Yeats, Celtic Twilight - "A load of old tosh/tais"

Preparing for a lecture on Yeats, early poetry and critical essays for Wien students, and came across Robert Welch – who died too young – and his essay for the Penguin edition of Yeats Folklore, Legend and Myth (1993). His intro is fizzing with ideas and the glossary at the back I am copying for the Austrian students in my classes. What struck me was (on p.455 if you are looking this up) a reference to Tash: (Tosh) Ghosts,  which Welch cites as Yeats correctly taking from the Gaelic tais (singular).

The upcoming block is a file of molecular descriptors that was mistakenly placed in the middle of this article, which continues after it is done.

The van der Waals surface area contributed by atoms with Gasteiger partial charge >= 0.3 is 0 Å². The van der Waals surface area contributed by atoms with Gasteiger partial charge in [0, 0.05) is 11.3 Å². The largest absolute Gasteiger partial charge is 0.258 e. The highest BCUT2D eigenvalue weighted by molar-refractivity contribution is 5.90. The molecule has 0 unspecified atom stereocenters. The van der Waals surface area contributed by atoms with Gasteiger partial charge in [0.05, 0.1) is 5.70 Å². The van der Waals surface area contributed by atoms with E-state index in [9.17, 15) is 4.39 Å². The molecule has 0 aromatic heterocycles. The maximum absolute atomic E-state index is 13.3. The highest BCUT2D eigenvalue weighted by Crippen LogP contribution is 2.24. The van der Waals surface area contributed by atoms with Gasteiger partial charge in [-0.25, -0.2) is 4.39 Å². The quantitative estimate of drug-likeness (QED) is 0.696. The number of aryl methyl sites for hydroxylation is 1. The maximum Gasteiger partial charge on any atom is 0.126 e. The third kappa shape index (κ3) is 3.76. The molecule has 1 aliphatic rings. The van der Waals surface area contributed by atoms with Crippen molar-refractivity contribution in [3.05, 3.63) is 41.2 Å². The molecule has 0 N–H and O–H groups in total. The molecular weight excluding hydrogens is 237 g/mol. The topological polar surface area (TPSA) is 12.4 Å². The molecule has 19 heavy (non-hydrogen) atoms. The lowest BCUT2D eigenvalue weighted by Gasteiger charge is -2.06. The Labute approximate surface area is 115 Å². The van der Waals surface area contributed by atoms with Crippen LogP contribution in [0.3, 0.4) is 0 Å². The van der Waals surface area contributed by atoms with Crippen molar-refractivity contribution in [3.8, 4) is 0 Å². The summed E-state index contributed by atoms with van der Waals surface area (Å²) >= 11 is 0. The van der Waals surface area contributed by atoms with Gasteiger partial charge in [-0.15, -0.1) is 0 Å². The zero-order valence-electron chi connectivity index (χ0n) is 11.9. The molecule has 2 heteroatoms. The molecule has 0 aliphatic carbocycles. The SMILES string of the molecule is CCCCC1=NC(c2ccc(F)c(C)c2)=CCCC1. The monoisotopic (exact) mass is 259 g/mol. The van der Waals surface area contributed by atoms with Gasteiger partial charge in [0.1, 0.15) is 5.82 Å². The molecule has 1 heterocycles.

It struck me that English usage has the phrase ‘what a load of old tosh’ meaning stuff that is unbelievable, nonsense, with no material basis. My chambers has it as ‘bosh, twaddle’ and a secondary meaning being neat/tidy – from Scottish.

Could this be the case of an Irish word that has silently been absorbed into the English language with the vestiges of its Gaelic meaning?